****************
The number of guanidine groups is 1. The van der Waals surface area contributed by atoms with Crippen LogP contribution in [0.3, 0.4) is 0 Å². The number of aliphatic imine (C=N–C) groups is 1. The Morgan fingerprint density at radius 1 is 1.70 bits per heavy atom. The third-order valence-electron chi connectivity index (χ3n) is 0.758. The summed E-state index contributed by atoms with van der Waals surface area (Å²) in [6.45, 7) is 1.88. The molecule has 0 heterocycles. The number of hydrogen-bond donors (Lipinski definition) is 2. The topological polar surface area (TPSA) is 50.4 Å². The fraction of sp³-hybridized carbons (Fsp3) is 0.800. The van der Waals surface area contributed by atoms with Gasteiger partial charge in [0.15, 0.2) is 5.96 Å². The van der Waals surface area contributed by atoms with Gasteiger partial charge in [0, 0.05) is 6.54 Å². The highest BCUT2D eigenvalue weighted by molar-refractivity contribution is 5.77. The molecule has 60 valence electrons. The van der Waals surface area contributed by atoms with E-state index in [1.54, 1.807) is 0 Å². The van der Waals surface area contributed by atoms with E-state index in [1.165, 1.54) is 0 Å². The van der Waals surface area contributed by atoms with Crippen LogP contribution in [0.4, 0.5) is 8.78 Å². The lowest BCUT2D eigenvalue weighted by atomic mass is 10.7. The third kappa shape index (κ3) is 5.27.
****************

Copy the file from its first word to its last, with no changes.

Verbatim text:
The number of guanidine groups is 1. The van der Waals surface area contributed by atoms with Crippen LogP contribution in [0.3, 0.4) is 0 Å². The number of aliphatic imine (C=N–C) groups is 1. The Morgan fingerprint density at radius 1 is 1.70 bits per heavy atom. The third-order valence-electron chi connectivity index (χ3n) is 0.758. The summed E-state index contributed by atoms with van der Waals surface area (Å²) in [6.45, 7) is 1.88. The molecule has 0 heterocycles. The number of hydrogen-bond donors (Lipinski definition) is 2. The topological polar surface area (TPSA) is 50.4 Å². The fraction of sp³-hybridized carbons (Fsp3) is 0.800. The van der Waals surface area contributed by atoms with Gasteiger partial charge in [0.15, 0.2) is 5.96 Å². The van der Waals surface area contributed by atoms with Gasteiger partial charge in [0, 0.05) is 6.54 Å². The highest BCUT2D eigenvalue weighted by molar-refractivity contribution is 5.77. The molecule has 60 valence electrons. The van der Waals surface area contributed by atoms with E-state index in [1.54, 1.807) is 0 Å². The van der Waals surface area contributed by atoms with E-state index in [1.165, 1.54) is 0 Å². The van der Waals surface area contributed by atoms with Crippen LogP contribution in [0.4, 0.5) is 8.78 Å². The lowest BCUT2D eigenvalue weighted by atomic mass is 10.7. The third kappa shape index (κ3) is 5.27.